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The Government will introduce a new law to allow film industry workers to collectively bargain from next year, but striking will be illegal and the “Hobbit” law will not be repealed.
Workplace Relations and Safety Minister Iain Lees-Galloway made the announcement today, saying that this option would benefit more workers than a straight repeal of the Hobbit law.
While the mechanisms - including the dispute resolution process and who exactly will be covered - are yet to be worked out in detail, it is hoped the new collective agreements will provide industry-wide standards.
Individual contracts will still be permitted, but would have to at least meet the minimum standards of the collective agreement.
New Zealand is considered a favourable place to make films, but the Government offers screen production grants to help tip the balance in a competitive global market.
Lees-Galloway said the Government’s new law, which will be based on the recommended model of a cross-industry group, provided certainty and flexibility to the industry.
But the Government rejected the group’s recommendation to expand the Hobbit law from the film and video games industries to all screen production work.
“The model will apply to screen production work such as on films, drama serials, commercials and video games,” Lees-Galloway said.
“Its exact coverage will be determined during drafting in consultation with the industry.”
The law will be introduced later this year and changes are expected to pass into law in mid-2020.
• Universal terms are expected to ensure good faith between parties, protection from bullying and harassment, minimum pay rates, agreed breaks, hours of work and availability, dispute resolution processes, and termination processes.
• Clear processes will be set out for how bargaining is initiated, carried out and concluded.
• The details of a dispute resolution system and who exactly will be covered are still to be worked out, but industrial action will be prohibited.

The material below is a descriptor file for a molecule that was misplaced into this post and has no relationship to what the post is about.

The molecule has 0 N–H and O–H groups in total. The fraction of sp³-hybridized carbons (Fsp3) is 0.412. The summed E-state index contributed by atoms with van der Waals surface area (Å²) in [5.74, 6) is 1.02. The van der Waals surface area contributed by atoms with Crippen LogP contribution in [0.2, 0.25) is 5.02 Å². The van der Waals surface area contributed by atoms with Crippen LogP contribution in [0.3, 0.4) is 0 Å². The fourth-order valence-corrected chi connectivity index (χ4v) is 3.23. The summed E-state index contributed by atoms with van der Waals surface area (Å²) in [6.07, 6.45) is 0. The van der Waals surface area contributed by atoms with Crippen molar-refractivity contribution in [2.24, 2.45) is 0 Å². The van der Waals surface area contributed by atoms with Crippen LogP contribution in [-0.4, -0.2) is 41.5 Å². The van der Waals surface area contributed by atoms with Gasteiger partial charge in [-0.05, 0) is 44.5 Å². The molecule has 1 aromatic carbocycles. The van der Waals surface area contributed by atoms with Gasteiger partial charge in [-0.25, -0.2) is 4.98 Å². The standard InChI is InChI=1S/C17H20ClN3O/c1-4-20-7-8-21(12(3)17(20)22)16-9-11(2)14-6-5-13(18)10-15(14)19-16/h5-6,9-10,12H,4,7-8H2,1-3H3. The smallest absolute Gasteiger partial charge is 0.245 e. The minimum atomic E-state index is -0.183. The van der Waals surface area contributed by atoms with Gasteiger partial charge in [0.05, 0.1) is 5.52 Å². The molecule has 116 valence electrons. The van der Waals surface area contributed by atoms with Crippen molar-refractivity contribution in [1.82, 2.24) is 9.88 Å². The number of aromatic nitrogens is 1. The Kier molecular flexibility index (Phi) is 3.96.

• Collective agreements will apply to all covered contractors, either at an enterprise level or an occupational level.
• Occupational groups may include performers, technicians, writers, visual effects artists, and game developers. Exemptions will be possible.
• Individual contracts will continue to be possible, as long as they meet the minimum terms of any relevant collective agreement.
• Any productions underway or in a sufficiently advanced stage of planning are not expected to be affected.
The Hobbit law was passed under urgency after negotiations between the National-led Government and Warner Bros executives in 2010, after a threat to take the shooting of the films to offshore locations.
The furore was over a union attempt to engage the company and workers in collective bargaining, which led to heated exchanges and angry street protests.
In practical terms, the law made film industry workers all contractors, who could not legally collectively bargain.
Previously, workers could potentially disrupt a production by testing their worker status and, if confirmed as an employee, start collectively bargaining. It was this uncertainty that was highlighted as potentially keeping film producers from making productions in New Zealand.
But the law effectively denied rights to film industry workers that were available to other workers in New Zealand.
Lees-Galloway said today’s announcement righted that wrong.